These waffles are a special treat, however–I’m not one to eat breakfast goodies every day, even if they are healthy. But these waffles, oh boy, they really taste like the real deal: chewy on the inside, crispy on the outside. My dad, who woke up to me screaming, “I’M GOING TO MAKE TOASTED COCONUT MANGO WAFFLES!!!” quite enjoyed them.

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Best of all, these waffles come together in a snap. (Notice this is a common trend with my breakfast recipes. It’s because I’m usually hungry and I want to eat as soon as humanly possible.) All you need are two bowls and a waffle iron; heck, if you don’t have a waffle iron, you can use a griddle or non-stick skillet and still make awesome pancakes. If you’re in need of a vacation, just take a bite, and images of palm trees and hula dancers will drift into your mind…

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Are ya READY?! Let’s get waffling. Haha. Look at all of the vocabulary years of honors English taught me…

First, toast up 3/4 cup of unsweetened shredded coconut in a small skillet or in the oven at 350. Stir it often and remove it from the heat as soon as it begins to turn brown. Set aside.

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Cut up 1 large, ripe mango into about 1/2-inch chunks. I am not good at cutting up mangoes or explaining it, so to see a pro do it, click here. Set that aside, too, and try not to eat half of the mango while you prepare the rest of the ingredients.

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In a large bowl, whisk together 1/2 cup of coconut oil, melted (the extra-virgin stuff for a distinctly coconutty flavor), 1/2 cup of coconut milk, 2 teaspoons of vanilla extract, 3 tablespoons of coconut nectar (or maple syrup/honey, if you prefer), and 4 eggs.

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In a small bowl, whisk together 1/2 cup of tapioca flour, 1/2 cup of coconut flour, 1 teaspoon of baking powder, and a generous pinch of salt. Break up any remaining clumps of flour with your hands, then pour the dry ingredients into the wet ingredients. Mix to combine completely.

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Now, add in all of the mango you chopped up earlier and 1/2 cup of the toasted coconut. Fold it in with a whisk or a spatula.

Cover the waffle batter with a kitchen towel and let it sit out while you heat up your waffle iron or, in my case, a panini press outfitted with waffle grates.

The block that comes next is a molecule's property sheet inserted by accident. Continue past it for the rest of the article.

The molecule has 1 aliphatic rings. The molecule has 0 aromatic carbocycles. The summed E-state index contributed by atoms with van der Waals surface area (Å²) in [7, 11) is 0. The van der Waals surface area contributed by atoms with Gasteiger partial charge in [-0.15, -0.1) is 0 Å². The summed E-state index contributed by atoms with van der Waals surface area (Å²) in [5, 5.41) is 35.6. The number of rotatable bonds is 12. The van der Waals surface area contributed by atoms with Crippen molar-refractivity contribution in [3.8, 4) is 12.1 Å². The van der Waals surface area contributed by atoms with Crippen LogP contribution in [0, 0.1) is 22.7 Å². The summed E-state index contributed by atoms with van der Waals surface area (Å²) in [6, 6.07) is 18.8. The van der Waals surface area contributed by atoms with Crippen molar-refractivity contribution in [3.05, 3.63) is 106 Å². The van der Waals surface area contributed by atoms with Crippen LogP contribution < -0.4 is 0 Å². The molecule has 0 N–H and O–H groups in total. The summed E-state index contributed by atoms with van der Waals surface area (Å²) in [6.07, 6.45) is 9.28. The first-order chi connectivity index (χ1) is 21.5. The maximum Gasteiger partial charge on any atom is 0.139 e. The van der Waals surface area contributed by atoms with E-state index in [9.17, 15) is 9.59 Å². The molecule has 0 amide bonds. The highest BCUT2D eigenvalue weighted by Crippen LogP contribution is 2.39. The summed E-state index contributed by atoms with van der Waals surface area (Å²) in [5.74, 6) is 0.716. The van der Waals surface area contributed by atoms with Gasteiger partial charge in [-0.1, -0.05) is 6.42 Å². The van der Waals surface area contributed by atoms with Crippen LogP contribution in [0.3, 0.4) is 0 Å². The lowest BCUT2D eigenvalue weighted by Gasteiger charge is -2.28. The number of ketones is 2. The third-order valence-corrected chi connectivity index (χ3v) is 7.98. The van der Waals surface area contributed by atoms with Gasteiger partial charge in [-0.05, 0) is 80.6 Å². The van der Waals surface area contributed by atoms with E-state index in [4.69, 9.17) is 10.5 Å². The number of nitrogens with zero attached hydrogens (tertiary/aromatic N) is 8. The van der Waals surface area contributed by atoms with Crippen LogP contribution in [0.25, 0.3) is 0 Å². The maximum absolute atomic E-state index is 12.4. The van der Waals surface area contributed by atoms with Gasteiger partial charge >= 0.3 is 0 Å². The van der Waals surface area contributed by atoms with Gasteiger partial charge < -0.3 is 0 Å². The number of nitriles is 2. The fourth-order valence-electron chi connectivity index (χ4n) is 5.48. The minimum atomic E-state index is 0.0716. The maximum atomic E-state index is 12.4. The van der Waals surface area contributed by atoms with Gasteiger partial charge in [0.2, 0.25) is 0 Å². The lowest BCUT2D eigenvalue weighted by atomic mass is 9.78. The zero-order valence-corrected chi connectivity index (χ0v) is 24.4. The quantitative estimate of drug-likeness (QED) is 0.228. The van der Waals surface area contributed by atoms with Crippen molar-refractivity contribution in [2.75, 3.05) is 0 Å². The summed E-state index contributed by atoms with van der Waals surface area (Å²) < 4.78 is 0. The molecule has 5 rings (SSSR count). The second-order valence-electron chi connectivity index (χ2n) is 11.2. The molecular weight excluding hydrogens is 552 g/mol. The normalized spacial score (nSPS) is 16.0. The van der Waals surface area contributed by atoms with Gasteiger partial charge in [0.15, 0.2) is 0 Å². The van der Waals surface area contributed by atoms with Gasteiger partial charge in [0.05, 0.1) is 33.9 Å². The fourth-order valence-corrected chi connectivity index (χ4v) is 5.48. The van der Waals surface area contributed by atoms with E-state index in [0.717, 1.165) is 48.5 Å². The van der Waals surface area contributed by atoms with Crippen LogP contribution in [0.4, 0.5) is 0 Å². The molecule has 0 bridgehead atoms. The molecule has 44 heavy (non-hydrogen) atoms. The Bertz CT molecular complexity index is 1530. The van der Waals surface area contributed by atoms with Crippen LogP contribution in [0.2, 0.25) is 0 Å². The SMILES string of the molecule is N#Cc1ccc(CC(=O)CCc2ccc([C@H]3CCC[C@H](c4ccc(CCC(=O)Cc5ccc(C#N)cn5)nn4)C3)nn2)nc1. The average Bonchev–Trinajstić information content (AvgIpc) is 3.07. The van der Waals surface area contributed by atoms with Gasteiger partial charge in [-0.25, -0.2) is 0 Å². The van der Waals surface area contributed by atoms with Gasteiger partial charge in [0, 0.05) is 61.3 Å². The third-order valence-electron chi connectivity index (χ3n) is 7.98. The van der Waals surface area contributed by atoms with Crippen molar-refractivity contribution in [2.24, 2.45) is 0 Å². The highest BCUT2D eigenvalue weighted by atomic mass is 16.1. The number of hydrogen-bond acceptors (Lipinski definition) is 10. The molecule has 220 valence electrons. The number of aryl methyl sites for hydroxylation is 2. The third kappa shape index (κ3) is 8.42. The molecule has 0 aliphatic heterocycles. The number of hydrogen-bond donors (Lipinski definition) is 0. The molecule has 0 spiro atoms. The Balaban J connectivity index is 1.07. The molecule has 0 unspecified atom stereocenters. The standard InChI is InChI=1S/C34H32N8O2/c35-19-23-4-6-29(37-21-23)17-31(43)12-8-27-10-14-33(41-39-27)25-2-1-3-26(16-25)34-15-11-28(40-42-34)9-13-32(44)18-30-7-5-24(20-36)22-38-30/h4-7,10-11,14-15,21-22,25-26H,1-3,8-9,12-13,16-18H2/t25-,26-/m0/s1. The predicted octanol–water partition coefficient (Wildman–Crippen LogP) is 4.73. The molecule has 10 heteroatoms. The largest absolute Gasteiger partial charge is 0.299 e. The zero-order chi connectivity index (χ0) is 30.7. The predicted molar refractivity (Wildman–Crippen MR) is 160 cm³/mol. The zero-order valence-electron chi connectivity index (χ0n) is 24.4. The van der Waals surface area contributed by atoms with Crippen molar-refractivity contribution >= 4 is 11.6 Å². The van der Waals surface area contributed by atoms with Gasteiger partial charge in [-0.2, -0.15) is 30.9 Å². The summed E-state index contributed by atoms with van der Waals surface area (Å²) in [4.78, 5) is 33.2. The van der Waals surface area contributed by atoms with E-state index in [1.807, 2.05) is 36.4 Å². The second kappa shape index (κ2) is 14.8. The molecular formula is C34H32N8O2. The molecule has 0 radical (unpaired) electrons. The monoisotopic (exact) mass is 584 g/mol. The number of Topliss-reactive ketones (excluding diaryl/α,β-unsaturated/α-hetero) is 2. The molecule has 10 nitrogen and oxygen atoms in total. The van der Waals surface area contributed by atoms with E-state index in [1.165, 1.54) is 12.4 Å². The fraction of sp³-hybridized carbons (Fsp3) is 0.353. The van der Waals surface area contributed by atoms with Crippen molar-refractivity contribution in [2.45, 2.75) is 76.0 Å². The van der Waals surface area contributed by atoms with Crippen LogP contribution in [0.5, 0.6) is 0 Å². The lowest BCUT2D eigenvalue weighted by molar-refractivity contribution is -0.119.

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Grease the iron/grates lightly with coconut oil once it heats up, then pour about a third of the batter onto the cooking surface, using more or less depending on your machine.

Close the lid and let cook until golden-brown on top, about 5-7 minutes for me. A toothpick should come out cleanly in the center of the waffles, too.

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Remove from the waffle iron/grates and repeat with the remaining batter. I made 10 waffles and, of course, you will get more or less depending on how generous you are with the batter and how big your device is.

Garnish with the remaining toasted coconut and eat immediately. Leftovers can be stored in the fridge for a few days and toasted up for breakfast, but they’re really best the first day they’re made.

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Nom-tastic awesomeness. Neither of those words are actually words, but there are truly no words to describe these waffles.

What are your favorite pancake/waffle mix-ins? Leave me a comment here or on Facebook and let me know!


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Coconut Frosting

December 31, 2013 Print this page

Light, creamy, and just a little sweet, this delicate frosting perfectly compliments more decadent flavors like chocolate and coffee. I used this on top of Paleo Mocha Coconut Frappuccino Cupcakes!

Ingredients

Prep Time 5 min
Cooking Time
Total Time 5 min
Yield Enough frosting for 15-20 cupcakes

3/4 cup of palm shortening

1/3 cup of coconut nectar (can be substituted with honey or maple syrup)

2 tablespoons of arrowroot powder

2 tablespoons of coconut flour

2 tablespoons of full-fat coconut milk

1 teaspoon of coconut extract

1 teaspoon of vanilla extract

1 teaspoon of cinnamon

A generous pinch of salt

Directions

In the bowl of a stand mixer, beat together the palm shortening, coconut nectar, arrowroot powder, and coconut flour on high speed until light and fluffy, about 3 to 4 minutes.

To the frosting, add in the full-fat coconut milk, coconut extract, vanilla extract, cinnamon, and salt. Keep beating on high for a minute or two more, then taste and adjust the flavor.

Scoop the frosting into a pastry bag or a large ziploc bag with a corner snipped off. Secure the bag, push the frosting to the bottom, and twist the top.